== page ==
Written by Willem Alexander Coleman
Sports and Development in Ghana
For far too long, all we have done as a nation is to merely talk about the potential of sports and how our glory days in sports are long gone. They say money solves all problems, and so we need the finance to move our sports to the next level, but another fundamental problem we have with our sports here in Ghana is the lack of development.
Development here has two sides. We have the development of sports and using sports for development. And the two are not mutually exclusive. The two could go hand-in-hand, even though they are two separate things. When we talk about development of sport, we basically mean better sports performance and increased participation in sports. When we talk about sports for development, it refers to how we can use sports as a tool to improve our education and health and bring social inclusion and help other issues like peace-building and gender equality, among others.
In calling for a “revolution” in sports, one of the things we need to tackle is the perception that sport is merely an avenue for recreation. Recreation is not a bad thing, but there is much more to sport than just recreation. Also we need to rid ourselves of the perception that sport is for school drop-outs. I want to use this example. Let’s look at the use of the English language. Even though English is not a measure of one’s intelligence, it does say a lot about our literacy level. Just take any sports star from yesteryear and you will notice that the person has no trouble speaking decent English. Take a random talent today and chances are that the person will struggle to string two sentences in English. This could mean that either the educational system was much better then, or the fact that they were involved in sports exposed them to a better education, or both.
Luckily, now with all the sports academies springing up in Ghana, they take a keen interest in not just seeing the kids grow up to be good athletes, but also better human beings and giving them an education. Sport for development is high on their agenda. It is time that we extend this orientation to the rest of the population, and indeed, to corporate Ghana. The social enterprises involved in sports are doing their best, but help is needed from the general population and the corporate world.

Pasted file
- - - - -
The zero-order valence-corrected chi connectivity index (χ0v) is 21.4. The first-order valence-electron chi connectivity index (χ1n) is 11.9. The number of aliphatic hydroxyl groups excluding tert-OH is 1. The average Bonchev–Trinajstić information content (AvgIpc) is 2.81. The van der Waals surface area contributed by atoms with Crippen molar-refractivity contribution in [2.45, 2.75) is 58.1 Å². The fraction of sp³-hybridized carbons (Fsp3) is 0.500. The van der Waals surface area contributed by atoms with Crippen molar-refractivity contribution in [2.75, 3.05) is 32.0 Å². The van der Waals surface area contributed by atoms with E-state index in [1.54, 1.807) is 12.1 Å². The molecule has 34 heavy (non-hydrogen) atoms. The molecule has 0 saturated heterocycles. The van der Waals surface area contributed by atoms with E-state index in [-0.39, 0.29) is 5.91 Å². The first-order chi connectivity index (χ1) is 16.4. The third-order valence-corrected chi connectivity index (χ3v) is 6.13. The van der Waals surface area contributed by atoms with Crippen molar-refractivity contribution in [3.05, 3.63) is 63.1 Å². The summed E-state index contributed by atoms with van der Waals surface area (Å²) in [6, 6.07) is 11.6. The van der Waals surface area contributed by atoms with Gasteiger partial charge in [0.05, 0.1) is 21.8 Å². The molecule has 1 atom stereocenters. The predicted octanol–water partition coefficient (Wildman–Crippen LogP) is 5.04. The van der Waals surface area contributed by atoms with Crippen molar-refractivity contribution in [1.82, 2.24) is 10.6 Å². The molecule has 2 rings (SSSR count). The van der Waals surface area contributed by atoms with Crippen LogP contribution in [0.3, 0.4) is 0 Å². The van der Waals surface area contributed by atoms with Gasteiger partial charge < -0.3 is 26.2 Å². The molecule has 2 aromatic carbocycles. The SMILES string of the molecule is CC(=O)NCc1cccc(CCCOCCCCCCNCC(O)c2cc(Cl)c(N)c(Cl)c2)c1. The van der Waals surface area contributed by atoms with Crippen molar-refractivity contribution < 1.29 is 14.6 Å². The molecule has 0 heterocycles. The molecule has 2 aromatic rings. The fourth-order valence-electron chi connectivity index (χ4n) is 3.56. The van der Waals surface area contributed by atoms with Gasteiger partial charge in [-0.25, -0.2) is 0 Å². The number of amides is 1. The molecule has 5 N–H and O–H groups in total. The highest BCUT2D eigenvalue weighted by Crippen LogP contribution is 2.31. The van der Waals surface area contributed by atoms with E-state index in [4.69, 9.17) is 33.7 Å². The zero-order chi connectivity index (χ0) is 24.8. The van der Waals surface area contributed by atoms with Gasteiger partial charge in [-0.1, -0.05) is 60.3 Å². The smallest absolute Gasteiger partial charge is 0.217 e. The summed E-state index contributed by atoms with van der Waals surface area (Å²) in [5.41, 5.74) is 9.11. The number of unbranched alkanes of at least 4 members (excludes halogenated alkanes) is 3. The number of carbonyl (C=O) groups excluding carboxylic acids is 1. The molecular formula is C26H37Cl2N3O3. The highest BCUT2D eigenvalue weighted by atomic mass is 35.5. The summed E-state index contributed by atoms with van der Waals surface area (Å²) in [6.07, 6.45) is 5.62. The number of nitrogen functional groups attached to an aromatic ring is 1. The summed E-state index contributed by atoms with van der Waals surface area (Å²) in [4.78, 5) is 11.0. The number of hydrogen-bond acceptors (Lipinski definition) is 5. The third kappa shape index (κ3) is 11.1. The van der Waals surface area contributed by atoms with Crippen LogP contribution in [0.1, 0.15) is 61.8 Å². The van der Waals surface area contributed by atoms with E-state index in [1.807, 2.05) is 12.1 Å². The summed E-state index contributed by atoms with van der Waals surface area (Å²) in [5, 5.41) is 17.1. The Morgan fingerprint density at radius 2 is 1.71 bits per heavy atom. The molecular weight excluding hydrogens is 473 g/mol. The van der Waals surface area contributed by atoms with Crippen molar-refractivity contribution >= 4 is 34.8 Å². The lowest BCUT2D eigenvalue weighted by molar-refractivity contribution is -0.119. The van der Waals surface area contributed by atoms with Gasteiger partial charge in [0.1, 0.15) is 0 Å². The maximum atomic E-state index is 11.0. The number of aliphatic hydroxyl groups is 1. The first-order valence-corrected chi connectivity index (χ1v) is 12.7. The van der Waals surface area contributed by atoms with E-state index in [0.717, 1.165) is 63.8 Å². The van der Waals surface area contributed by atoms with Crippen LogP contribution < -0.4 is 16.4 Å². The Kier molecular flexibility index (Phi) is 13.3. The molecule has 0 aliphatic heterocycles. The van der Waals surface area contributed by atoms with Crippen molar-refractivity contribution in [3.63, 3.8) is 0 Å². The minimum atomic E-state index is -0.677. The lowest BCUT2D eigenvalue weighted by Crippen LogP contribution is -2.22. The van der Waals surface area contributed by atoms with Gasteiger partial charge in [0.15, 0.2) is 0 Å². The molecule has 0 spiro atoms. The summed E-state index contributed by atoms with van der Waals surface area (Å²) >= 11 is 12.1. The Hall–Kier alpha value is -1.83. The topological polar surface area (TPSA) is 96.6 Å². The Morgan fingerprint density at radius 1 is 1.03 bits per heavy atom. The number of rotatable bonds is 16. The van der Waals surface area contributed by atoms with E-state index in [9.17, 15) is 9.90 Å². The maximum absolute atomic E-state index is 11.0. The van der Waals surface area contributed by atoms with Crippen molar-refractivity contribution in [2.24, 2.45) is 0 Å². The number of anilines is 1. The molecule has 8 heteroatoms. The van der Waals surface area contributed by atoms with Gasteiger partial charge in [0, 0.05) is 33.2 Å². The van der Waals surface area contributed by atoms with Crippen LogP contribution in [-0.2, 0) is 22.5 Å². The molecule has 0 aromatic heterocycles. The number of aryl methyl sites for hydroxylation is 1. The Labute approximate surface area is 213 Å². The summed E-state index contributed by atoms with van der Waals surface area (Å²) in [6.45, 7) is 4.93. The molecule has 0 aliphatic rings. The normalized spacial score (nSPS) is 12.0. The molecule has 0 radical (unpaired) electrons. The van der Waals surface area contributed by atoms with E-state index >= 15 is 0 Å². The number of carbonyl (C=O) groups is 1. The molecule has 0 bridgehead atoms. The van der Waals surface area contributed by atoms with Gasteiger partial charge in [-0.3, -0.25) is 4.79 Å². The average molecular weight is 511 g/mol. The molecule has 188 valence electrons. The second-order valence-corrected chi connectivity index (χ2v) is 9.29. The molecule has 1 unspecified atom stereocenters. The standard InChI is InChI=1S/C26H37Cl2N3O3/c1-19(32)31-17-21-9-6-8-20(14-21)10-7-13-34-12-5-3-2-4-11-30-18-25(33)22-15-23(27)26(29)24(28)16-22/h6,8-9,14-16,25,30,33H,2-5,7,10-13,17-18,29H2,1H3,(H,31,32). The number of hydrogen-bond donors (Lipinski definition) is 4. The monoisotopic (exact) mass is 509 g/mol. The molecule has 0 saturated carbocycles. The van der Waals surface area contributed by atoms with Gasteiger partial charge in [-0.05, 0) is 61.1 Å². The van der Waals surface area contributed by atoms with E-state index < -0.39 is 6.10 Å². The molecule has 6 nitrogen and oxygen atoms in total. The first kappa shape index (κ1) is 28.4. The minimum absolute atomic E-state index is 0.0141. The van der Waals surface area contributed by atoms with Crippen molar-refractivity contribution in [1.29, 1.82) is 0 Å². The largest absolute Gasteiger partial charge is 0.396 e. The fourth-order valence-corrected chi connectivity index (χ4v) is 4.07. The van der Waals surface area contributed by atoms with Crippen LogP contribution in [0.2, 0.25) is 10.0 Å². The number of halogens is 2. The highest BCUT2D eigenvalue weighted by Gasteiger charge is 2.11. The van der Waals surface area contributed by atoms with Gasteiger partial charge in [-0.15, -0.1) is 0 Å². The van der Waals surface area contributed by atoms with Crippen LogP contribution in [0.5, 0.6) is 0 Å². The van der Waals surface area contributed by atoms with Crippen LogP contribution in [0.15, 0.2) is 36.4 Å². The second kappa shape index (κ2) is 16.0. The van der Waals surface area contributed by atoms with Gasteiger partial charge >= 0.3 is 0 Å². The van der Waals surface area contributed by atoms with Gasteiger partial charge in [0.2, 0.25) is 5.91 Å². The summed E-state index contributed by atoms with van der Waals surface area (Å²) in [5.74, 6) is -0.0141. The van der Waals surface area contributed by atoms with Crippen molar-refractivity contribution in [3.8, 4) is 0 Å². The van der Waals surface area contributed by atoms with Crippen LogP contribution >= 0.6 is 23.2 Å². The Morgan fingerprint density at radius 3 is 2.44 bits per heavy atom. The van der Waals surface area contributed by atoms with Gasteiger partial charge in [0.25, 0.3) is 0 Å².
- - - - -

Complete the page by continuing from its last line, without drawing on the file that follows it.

Apart from education and health and all the other cliché stuff, sports creates employment. By employment not only do I mean for the athletes themselves, but there are so many other opportunities in management and administration as well. Not only that, but a whole ecosystem of business can be created with the establishment of sports facilities that gives our sports much more value than it currently has. I am of the opinion that with the alarming number of unemployed people, especially people with qualifications as high as master’s degrees, and with all the opportunities that exist in sports, there is no better time for many of these people to consider starting a business in sports, or around sports. The sheer amount of opportunities that exist in sports could give one enough work to do, and to help their less entrepreneurially inclined friends to get employment as well.
Basically, we need to start taking sports seriously again. We need to get the schools involved, we need to embark on some sort of civic education campaign where parents can also see the potential that sport has to change lives and communities. We seriously need to re-orient the population. Sport is powerful. Sport went as far as ending a civil war right next door to us, in Ivory Coast. Do we really need another example of how important sports can be? The time for talk is over. We need to act now. Despite the havoc that Covid-19 is wreaking, now that sports is gradually coming back, we should remember this period as the time that sports in Ghana took off again.
Change is coming. It is time.